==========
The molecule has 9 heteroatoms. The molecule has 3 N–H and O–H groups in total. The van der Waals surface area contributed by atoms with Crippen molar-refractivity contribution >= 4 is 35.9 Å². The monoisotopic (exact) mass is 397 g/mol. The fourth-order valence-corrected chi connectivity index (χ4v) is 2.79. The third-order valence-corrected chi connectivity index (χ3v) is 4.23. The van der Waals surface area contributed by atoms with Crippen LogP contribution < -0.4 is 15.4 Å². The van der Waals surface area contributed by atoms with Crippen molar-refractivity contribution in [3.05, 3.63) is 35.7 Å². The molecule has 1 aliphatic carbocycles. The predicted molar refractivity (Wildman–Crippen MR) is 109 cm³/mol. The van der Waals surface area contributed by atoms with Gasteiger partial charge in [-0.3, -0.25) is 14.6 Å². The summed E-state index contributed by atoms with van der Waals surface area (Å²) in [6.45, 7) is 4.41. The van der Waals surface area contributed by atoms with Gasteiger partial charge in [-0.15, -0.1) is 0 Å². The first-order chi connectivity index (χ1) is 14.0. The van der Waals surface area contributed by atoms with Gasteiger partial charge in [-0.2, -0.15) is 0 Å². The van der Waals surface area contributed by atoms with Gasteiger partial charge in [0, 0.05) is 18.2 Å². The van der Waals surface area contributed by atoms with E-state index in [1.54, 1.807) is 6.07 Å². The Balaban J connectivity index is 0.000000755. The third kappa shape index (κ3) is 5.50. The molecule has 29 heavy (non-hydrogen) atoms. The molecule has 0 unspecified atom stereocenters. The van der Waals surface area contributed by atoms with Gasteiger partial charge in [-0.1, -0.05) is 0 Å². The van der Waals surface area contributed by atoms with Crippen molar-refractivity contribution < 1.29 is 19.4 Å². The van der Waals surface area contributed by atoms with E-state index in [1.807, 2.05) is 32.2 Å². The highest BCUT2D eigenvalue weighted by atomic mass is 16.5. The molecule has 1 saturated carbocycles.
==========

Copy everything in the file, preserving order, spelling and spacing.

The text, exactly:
The molecule has 9 heteroatoms. The molecule has 3 N–H and O–H groups in total. The van der Waals surface area contributed by atoms with Crippen molar-refractivity contribution >= 4 is 35.9 Å². The monoisotopic (exact) mass is 397 g/mol. The fourth-order valence-corrected chi connectivity index (χ4v) is 2.79. The third-order valence-corrected chi connectivity index (χ3v) is 4.23. The van der Waals surface area contributed by atoms with Crippen LogP contribution < -0.4 is 15.4 Å². The van der Waals surface area contributed by atoms with Crippen molar-refractivity contribution in [3.05, 3.63) is 35.7 Å². The molecule has 1 aliphatic carbocycles. The predicted molar refractivity (Wildman–Crippen MR) is 109 cm³/mol. The van der Waals surface area contributed by atoms with Gasteiger partial charge in [-0.3, -0.25) is 14.6 Å². The summed E-state index contributed by atoms with van der Waals surface area (Å²) in [6.45, 7) is 4.41. The van der Waals surface area contributed by atoms with Gasteiger partial charge in [-0.15, -0.1) is 0 Å². The first-order chi connectivity index (χ1) is 14.0. The van der Waals surface area contributed by atoms with Gasteiger partial charge in [-0.2, -0.15) is 0 Å². The van der Waals surface area contributed by atoms with Gasteiger partial charge in [0, 0.05) is 18.2 Å². The van der Waals surface area contributed by atoms with E-state index in [1.54, 1.807) is 6.07 Å². The Balaban J connectivity index is 0.000000755. The third kappa shape index (κ3) is 5.50. The molecule has 29 heavy (non-hydrogen) atoms. The molecule has 0 unspecified atom stereocenters. The van der Waals surface area contributed by atoms with Gasteiger partial charge in [-0.1, -0.05) is 0 Å². The van der Waals surface area contributed by atoms with Crippen molar-refractivity contribution < 1.29 is 19.4 Å². The van der Waals surface area contributed by atoms with E-state index in [1.807, 2.05) is 32.2 Å². The highest BCUT2D eigenvalue weighted by atomic mass is 16.5. The molecule has 1 saturated carbocycles.